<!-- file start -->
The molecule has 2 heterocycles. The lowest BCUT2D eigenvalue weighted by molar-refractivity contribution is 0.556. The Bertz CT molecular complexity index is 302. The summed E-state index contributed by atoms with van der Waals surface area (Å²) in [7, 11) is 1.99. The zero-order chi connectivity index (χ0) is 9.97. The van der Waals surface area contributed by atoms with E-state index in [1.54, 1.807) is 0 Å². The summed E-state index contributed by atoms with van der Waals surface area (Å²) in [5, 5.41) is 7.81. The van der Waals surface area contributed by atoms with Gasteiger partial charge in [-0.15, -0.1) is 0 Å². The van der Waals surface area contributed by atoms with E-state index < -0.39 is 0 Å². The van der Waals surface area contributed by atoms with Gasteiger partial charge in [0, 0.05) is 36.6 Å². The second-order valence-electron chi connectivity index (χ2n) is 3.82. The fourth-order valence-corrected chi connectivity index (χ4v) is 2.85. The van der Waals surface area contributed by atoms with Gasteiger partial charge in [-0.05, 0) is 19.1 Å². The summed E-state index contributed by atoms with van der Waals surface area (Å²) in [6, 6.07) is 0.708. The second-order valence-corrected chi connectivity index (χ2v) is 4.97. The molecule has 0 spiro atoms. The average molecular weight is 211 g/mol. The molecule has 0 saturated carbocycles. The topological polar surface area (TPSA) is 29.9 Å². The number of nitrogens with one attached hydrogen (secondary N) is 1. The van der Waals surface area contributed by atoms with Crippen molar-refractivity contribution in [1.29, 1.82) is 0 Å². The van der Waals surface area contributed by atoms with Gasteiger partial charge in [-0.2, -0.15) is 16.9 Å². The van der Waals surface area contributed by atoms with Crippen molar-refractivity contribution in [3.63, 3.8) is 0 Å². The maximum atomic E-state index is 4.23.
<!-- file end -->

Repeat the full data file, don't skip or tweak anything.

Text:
The molecule has 2 heterocycles. The lowest BCUT2D eigenvalue weighted by molar-refractivity contribution is 0.556. The Bertz CT molecular complexity index is 302. The summed E-state index contributed by atoms with van der Waals surface area (Å²) in [7, 11) is 1.99. The zero-order chi connectivity index (χ0) is 9.97. The van der Waals surface area contributed by atoms with E-state index in [1.54, 1.807) is 0 Å². The summed E-state index contributed by atoms with van der Waals surface area (Å²) in [5, 5.41) is 7.81. The van der Waals surface area contributed by atoms with Gasteiger partial charge in [-0.15, -0.1) is 0 Å². The van der Waals surface area contributed by atoms with E-state index < -0.39 is 0 Å². The van der Waals surface area contributed by atoms with Gasteiger partial charge in [0, 0.05) is 36.6 Å². The second-order valence-electron chi connectivity index (χ2n) is 3.82. The fourth-order valence-corrected chi connectivity index (χ4v) is 2.85. The van der Waals surface area contributed by atoms with Gasteiger partial charge in [-0.05, 0) is 19.1 Å². The summed E-state index contributed by atoms with van der Waals surface area (Å²) in [6, 6.07) is 0.708. The second-order valence-corrected chi connectivity index (χ2v) is 4.97. The molecule has 0 spiro atoms. The average molecular weight is 211 g/mol. The molecule has 0 saturated carbocycles. The topological polar surface area (TPSA) is 29.9 Å². The number of nitrogens with one attached hydrogen (secondary N) is 1. The van der Waals surface area contributed by atoms with Crippen molar-refractivity contribution in [1.29, 1.82) is 0 Å². The van der Waals surface area contributed by atoms with Gasteiger partial charge in [-0.2, -0.15) is 16.9 Å². The van der Waals surface area contributed by atoms with Crippen molar-refractivity contribution in [3.63, 3.8) is 0 Å². The maximum atomic E-state index is 4.23.